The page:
Themes and Meanings

(Critical Guide to British Fiction)

Shame is the theme as well as the title of the novel and the sobriquet of its passive heroine, who absorbs the shame of those around her, becoming a violent beast. The shame is not only that of individuals but also that of a culture which gives shame a central place (as opposed to more pragmatic, legalist Western societies). Salman Rushdie addresses the cultural problem directly:

We who have grown up on a diet of honor and shame can still grasp what must seem unthinkable to peoples living in the aftermath of the death of God and of tragedy: ... Between shame and shamelessness lies the axis upon which we turn; meteorological conditions at both these poles are of the most extreme, ferocious type. Shamelessness, shame; the roots of violence.

Shame is emphatically not the standard, neo-nineteenth century, realistic novel. Instead, it draws equally on the traditions of the Arabian Nights and on the postmodernist novel. Rushdie freely inserts authorial statements remarking upon his own life, the genesis of the novel, and speculations about the actions of his creations. Among these, he tells of a story in a London newspaper. (Most of his life has been spent in England.) A Pakistani immigrant slits the throat of his only child, a daughter, for dating an English boy. In spite of his enormous love for the girl, the dishonor was more than he could bear. Nor would his Pakistani...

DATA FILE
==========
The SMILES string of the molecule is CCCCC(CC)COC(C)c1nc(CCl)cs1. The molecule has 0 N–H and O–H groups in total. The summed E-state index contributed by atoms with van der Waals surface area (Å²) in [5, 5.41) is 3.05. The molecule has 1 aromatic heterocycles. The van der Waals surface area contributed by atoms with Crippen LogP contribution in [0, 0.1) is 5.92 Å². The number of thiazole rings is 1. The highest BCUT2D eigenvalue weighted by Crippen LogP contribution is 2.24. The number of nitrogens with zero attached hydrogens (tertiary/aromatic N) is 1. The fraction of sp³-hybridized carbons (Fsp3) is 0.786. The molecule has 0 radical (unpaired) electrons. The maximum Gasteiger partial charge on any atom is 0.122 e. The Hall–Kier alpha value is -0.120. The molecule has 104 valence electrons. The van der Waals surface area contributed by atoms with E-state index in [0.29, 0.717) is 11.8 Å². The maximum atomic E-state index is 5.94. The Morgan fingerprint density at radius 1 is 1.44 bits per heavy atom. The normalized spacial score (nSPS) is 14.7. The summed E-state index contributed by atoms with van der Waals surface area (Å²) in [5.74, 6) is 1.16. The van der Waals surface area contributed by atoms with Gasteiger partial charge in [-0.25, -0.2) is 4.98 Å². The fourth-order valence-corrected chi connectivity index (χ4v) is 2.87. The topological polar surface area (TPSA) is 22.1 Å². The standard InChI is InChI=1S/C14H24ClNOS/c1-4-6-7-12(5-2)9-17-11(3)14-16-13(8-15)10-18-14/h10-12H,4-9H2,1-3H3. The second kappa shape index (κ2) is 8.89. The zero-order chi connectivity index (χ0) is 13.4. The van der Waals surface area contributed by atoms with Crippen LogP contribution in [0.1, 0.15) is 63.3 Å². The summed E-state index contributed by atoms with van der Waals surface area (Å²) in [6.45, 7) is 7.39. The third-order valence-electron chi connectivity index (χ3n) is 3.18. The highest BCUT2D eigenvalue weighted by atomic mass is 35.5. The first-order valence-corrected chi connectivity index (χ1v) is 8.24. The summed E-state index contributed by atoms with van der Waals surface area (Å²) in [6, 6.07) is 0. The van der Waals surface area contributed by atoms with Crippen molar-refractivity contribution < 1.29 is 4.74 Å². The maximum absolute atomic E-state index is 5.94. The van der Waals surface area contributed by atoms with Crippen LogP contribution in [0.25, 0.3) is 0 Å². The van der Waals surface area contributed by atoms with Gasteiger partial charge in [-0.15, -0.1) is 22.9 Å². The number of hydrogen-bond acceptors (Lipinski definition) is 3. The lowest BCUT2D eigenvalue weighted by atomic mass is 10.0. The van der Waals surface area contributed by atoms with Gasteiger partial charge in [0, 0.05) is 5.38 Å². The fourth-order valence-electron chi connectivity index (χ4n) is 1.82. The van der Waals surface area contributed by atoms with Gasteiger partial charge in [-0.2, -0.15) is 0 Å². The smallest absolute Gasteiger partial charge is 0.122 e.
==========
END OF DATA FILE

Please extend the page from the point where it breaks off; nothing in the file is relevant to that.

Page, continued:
(The entire section is 418 words.)

Shame Social Concerns / Themes

Unlike the sprawling nature of Midnight's Children (1981; please see separate entry), Shame is a tightly controlled narrative....

(The entire section is 601 words.)